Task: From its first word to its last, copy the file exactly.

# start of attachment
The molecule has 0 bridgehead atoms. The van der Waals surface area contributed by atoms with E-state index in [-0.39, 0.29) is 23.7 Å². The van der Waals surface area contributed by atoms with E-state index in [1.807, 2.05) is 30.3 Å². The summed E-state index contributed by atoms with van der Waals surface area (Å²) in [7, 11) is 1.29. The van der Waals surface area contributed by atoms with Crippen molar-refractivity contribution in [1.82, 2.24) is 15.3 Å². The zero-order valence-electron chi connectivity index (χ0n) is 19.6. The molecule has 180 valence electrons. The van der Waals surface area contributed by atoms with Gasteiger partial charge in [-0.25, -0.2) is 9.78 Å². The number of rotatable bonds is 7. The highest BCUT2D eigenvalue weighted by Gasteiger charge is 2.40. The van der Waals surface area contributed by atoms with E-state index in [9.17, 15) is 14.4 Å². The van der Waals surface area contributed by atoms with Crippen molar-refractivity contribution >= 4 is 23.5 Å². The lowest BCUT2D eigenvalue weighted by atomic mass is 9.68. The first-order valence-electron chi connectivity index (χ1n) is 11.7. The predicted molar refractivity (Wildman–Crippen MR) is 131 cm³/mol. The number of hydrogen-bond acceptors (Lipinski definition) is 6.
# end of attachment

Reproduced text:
The molecule has 0 bridgehead atoms. The van der Waals surface area contributed by atoms with E-state index in [-0.39, 0.29) is 23.7 Å². The van der Waals surface area contributed by atoms with E-state index in [1.807, 2.05) is 30.3 Å². The summed E-state index contributed by atoms with van der Waals surface area (Å²) in [7, 11) is 1.29. The van der Waals surface area contributed by atoms with Crippen molar-refractivity contribution in [1.82, 2.24) is 15.3 Å². The zero-order valence-electron chi connectivity index (χ0n) is 19.6. The molecule has 180 valence electrons. The van der Waals surface area contributed by atoms with Gasteiger partial charge in [-0.25, -0.2) is 9.78 Å². The number of rotatable bonds is 7. The highest BCUT2D eigenvalue weighted by Gasteiger charge is 2.40. The van der Waals surface area contributed by atoms with E-state index in [9.17, 15) is 14.4 Å². The van der Waals surface area contributed by atoms with Crippen molar-refractivity contribution >= 4 is 23.5 Å². The lowest BCUT2D eigenvalue weighted by atomic mass is 9.68. The first-order valence-electron chi connectivity index (χ1n) is 11.7. The predicted molar refractivity (Wildman–Crippen MR) is 131 cm³/mol. The number of hydrogen-bond acceptors (Lipinski definition) is 6.